Zuck’s security team costs $5M a year, VW used PowerPoint to cheat

If you’re the fourth richest person in the world, it’s safe to say you’re probably not taking the bus, and more likely to have a security detail. Right? So how much does it cost to keep that person – actually Facebook founder Mark Zuckerberg – safe? According to C/Net, it’s about $5 million per year. Pocket lint when your net worth is almost $48 billion, and hey, it seems kind of like a bargain that the five mil includes your own private jet.

And if it makes you feel any better, Zuck took a page out of Steve Job’s CEO book and has an annual salary of just one dollar.

Investigators continue to dig into Volkswagen’s files to see who knew what and when about the company’s massive emissions cheating scandal, and they’ve made a significant discovery. Seems like the plans to actively deceive diesel emissions testing equipment got rolling in 2006.

How do they know? Well, because a higher-up at VW put together a PowerPoint presentation on how to do it. According to the New York Times, an as-yet unnamed exec showed the presentation to management peoples and the green light was given to install software that could detect when the cars were being tested and automatically bring emissions results into line.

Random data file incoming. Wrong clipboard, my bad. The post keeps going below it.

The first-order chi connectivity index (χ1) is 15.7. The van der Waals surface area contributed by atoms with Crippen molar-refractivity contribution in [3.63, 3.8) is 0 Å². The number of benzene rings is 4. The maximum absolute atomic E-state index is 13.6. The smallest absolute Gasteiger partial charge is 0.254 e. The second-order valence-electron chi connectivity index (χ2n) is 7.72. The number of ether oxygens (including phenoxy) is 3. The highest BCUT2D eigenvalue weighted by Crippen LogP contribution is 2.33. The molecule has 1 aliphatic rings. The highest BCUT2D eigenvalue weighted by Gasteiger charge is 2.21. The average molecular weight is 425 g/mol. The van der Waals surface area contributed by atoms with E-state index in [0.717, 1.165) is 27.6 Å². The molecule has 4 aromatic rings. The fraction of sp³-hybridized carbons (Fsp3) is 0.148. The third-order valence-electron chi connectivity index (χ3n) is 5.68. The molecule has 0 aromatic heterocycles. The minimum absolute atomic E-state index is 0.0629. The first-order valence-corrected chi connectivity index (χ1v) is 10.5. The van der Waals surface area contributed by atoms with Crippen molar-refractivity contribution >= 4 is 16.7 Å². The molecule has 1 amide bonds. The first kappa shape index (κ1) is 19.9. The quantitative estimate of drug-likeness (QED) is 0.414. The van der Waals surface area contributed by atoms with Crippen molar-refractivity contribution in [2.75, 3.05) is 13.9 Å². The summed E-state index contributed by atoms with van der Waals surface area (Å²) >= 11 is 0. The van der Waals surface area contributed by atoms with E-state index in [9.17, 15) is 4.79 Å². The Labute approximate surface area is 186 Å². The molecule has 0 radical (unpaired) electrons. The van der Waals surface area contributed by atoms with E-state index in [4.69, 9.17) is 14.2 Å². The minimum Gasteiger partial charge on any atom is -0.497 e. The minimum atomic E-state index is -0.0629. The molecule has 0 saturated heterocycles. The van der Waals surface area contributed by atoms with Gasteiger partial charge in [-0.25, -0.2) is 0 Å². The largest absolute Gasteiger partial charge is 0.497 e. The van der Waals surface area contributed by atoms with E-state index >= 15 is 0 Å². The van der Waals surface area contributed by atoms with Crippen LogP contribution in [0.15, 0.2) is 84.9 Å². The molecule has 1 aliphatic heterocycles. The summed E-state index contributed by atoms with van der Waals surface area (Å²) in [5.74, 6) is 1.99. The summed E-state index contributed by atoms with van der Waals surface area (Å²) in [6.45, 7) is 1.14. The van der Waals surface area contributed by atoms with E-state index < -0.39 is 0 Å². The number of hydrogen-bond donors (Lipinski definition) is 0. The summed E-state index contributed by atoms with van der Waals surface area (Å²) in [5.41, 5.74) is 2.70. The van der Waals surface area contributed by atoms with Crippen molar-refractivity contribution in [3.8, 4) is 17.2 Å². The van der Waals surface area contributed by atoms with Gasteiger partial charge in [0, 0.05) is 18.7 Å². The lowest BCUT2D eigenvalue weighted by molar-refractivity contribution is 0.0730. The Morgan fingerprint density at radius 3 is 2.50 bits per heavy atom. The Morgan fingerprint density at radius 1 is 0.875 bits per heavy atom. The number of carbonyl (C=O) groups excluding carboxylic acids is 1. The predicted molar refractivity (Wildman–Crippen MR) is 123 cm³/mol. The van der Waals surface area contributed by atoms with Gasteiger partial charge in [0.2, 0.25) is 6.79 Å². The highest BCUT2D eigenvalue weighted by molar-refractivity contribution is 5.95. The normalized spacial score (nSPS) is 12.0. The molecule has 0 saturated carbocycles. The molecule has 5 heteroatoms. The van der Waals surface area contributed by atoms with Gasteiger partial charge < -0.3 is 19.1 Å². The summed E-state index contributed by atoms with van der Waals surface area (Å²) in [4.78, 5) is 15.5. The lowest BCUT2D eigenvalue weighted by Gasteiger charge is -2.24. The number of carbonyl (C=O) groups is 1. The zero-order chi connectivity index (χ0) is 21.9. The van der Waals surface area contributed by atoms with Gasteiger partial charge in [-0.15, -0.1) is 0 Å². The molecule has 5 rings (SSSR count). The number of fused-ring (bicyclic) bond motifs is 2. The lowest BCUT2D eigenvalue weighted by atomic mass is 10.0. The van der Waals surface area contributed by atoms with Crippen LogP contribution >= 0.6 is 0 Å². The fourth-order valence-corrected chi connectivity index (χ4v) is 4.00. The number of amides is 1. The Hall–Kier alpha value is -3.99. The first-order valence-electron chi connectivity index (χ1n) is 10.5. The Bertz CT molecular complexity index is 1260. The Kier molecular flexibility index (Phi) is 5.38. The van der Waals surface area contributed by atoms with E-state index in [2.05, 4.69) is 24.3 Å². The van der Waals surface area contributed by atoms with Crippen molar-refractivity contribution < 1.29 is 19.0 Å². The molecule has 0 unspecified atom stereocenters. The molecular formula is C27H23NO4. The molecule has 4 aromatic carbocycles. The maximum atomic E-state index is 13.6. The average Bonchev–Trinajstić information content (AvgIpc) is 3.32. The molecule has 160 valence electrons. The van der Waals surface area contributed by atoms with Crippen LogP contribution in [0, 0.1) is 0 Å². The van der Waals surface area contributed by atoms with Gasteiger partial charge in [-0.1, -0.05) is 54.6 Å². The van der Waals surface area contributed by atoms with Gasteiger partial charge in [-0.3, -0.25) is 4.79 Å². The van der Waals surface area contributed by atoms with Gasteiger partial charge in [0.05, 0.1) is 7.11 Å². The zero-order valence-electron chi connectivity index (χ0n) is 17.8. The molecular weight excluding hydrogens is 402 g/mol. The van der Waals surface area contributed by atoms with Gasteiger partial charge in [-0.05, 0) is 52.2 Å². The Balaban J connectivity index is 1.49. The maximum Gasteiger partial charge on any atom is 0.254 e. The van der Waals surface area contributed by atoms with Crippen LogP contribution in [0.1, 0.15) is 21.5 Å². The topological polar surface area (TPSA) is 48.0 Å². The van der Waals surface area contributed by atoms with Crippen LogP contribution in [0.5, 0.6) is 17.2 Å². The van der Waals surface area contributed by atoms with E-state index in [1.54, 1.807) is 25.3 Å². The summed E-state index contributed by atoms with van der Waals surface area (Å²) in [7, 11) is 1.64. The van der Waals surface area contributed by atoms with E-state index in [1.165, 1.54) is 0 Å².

Once back out on the road, the cars reverted to pollute mode, emitting 40 times more exhaust than the legal limit. In fact, even when regulators started sniffing around in 2014, VW kept installing the software for another year. The scandal cost CEO Martin Winterkorn his job and VW is facing fines and repair fees that could top $18 billion. Just last week, they offered to buy back half a million cars in the U.S., and the investigation is just getting started.

The hottest thing in tech today is VR, and during a developer’s conference yesterday in San Francisco, Samsung’s R&D chief said a stand-alone VR headset is on the way. Samsung already makes the $99 Gear VR, which requires a Samsung smartphone to complete the package. But according to Variety, Samsung says the next iteration will be an all-in-the-headset solution, instead of having to be tethered to a PC like the Oculus Rift or HTC Vive.

Timeline on the next generation of Gear VR? Let’s just say not this year, but given how hard companies are working to improve VR and untether it from bulky PC’s, we’d say it’ll be here sooner than later.